Winter walk

It was only about one degree below freezing when I set out for the grocery shop this afternoon, a fairly reasonable temperature as I saw it. But I had not gone far before the howling wind from the north convinced me that thermometers are not telling the whole truth. Still, I felt fine, so I continued walking the half-hour road to the shop, even though there was nothing I urgently needed. I just wanted some yogurt and such, I had eaten the last of my yogurt during the weekend.

After about 20 minutes, I started to realize that I had underestimated the power of wind chill. But by then I was most of the way there, so I kept walking. By the time I arrived, I could only apologize silently for being an idiot.  I felt strangely weak, and was still cold after walking for half an hour, something that is rare. Walking briskly produces a good deal of heat.

The walk home was easier, as I had the wind at my back, but it was still chilly and I felt stiff and strangely weak, as if the northern wind somehow leeched my strength. That seems an unreasonable allegation, but a little while after I came home I sat down on the exercise bike, just sitting there for a while without pedaling, and my pulse was quite a bit higher than usual. Like 30 beats or more above normal.

When your pulse remains higher than usual for a while after training, it is because of what I call “body alchemy”, the changing of stuff into other stuff. Your muscles and liver rebuild their stock of glycogen, a molecule that very easily dissolves back into glucose. Glucose is used in the beginning of any physical activity, as it gives a quick clean energy and can even be used without extra oxygen for a little while.  When the body rebuilds this, the opposite happens:  You burn more fat while the sugar in your blood is used to build up these sugar spirals for next time. Burning fat is a much more complex task and requires plenty of oxygen, so your lungs and heart work a little more than usual.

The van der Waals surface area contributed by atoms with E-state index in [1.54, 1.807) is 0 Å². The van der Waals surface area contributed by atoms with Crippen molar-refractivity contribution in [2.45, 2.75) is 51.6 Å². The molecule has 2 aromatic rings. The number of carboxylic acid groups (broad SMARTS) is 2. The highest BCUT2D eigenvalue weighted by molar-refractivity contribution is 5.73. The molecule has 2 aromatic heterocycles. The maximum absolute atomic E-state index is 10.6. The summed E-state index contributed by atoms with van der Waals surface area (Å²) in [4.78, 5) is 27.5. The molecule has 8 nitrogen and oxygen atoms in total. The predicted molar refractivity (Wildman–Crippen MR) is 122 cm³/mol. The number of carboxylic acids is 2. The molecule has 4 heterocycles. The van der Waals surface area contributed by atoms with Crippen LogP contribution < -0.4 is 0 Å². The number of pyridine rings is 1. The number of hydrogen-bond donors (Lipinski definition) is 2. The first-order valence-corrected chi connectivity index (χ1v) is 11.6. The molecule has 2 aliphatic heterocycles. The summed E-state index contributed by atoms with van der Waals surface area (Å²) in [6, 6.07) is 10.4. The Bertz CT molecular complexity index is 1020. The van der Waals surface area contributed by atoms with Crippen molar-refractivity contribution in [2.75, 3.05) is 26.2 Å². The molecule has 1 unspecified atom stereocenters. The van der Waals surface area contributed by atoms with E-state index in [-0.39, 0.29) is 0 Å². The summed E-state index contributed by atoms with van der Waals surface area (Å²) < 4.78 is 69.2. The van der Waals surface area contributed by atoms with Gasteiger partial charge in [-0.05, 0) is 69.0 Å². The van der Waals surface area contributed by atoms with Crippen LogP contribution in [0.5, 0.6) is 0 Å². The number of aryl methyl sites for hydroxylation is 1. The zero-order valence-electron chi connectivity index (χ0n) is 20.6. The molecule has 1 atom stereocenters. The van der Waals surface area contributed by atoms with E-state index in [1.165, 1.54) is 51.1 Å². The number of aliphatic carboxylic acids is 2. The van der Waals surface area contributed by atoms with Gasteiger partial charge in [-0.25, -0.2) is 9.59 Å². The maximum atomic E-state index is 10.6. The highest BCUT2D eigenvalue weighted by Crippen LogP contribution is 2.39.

So anyway, I have known for years that old people can get heart problems in the winter and die. That’s quite common actually. So I have a problem with the global warming journalists who count all the people who die during heat waves, but forget all the people who would have died if not for the mild winters. We are a tropical species after all.  But I used to assume these folks all died while shoveling snow. It certainly is hard work! But I wonder if even that is necessary.  My heart was definitely working harder than during a walk in summer or spring or fall.  I did not wear a pulse watch (it is out of batteries, which may well have been a good thing) but my pulse was quite high for a while. I could feel that.

So, a bit of a learning experience there. Now having eaten a pasta meal, I will definitely restore all my lost glycogen – and probably a little extra for just in case I do such a dumb thing again in the near future.  After all, doing dumb things is a habit with us humans.